- Gupta MK, Singh JA. Cardiovascular disease in gout and the protective effect of treatments including urate-lowering therapy. Drugs. 2019;79:531-541. doi:10.1007/s40265-019-01081-5
- Pérez Ruiz F, Richette P, Stack AG, et al. Failure to reach uric acid target of <0.36 mmol/L in hyperuricaemia of gout is associated with elevated total and cardiovascular mortality. RMD Open. 2019;5. doi:10.1136/rmdopen-2019-001015
- Jalal DI, Jablonski KL, McFann K, Chonchol MB, Seals DR. Vascular endothelial function is not related to serum uric acid in healthy adults. Am J Hypertens. 2012;25:407-413. doi:10.1038/ajh.2011.237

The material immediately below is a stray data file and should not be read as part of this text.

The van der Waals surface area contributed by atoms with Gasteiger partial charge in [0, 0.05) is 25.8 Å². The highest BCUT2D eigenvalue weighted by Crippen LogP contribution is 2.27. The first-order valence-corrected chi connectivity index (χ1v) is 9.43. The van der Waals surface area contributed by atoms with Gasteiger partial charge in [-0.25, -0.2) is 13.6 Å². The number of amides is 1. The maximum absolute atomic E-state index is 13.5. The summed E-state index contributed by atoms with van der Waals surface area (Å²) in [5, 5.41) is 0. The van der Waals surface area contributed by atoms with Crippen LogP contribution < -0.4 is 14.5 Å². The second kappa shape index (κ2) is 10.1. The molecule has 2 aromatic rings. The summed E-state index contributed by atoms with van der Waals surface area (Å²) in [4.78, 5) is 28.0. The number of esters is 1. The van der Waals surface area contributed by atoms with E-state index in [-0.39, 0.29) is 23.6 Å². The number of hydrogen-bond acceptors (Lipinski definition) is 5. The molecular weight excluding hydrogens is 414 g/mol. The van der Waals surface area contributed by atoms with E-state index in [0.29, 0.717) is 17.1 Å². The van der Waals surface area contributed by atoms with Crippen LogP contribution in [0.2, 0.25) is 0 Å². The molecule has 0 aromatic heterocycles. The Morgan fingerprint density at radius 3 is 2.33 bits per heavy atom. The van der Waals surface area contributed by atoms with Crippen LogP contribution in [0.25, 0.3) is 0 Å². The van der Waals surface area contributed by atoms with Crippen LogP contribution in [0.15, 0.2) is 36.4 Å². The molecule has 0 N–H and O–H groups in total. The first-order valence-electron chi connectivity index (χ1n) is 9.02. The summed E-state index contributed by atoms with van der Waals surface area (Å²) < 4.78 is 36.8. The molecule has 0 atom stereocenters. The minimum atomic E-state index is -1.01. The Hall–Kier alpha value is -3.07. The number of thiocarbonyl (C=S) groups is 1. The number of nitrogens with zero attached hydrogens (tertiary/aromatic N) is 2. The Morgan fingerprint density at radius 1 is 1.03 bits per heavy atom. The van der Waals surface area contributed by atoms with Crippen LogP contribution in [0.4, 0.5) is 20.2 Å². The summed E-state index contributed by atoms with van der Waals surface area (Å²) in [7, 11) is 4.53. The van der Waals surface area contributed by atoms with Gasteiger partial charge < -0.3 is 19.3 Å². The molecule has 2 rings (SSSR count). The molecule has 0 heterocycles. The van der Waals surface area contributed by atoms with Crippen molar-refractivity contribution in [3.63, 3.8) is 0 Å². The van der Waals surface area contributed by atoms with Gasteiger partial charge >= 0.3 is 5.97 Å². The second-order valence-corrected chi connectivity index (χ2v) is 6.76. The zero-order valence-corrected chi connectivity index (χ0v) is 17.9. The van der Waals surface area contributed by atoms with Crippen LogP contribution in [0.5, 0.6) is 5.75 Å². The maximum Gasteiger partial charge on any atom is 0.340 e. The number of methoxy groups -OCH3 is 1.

- Kotur-Stevuljevic J, Memon L, Stefanovic A, et al. Correlation of oxidative stress parameters and inflammatory markers in coronary artery disease patients. Clin Biochem. 2007;40:181-187. doi:10.1016/j.clinbiochem.2006.09.007
- Singh JA, Cleveland J. Allopurinol and the risk of incident peripheral arterial disease in the elderly: a US Medicare claims data study. Rheumatology (Oxford). 2018;57(3):451-461. doi:10.1093/rheumatology/kex232
- Singh JA, Yu S. Allopurinol and the risk of atrial fibrillation in the elderly: a study using Medicare data. Ann Rheum Dis. 2017;76(1):72-78. doi:10.1136/annrheumdis-2015-209008
This article originally appeared on Rheumatology Advisor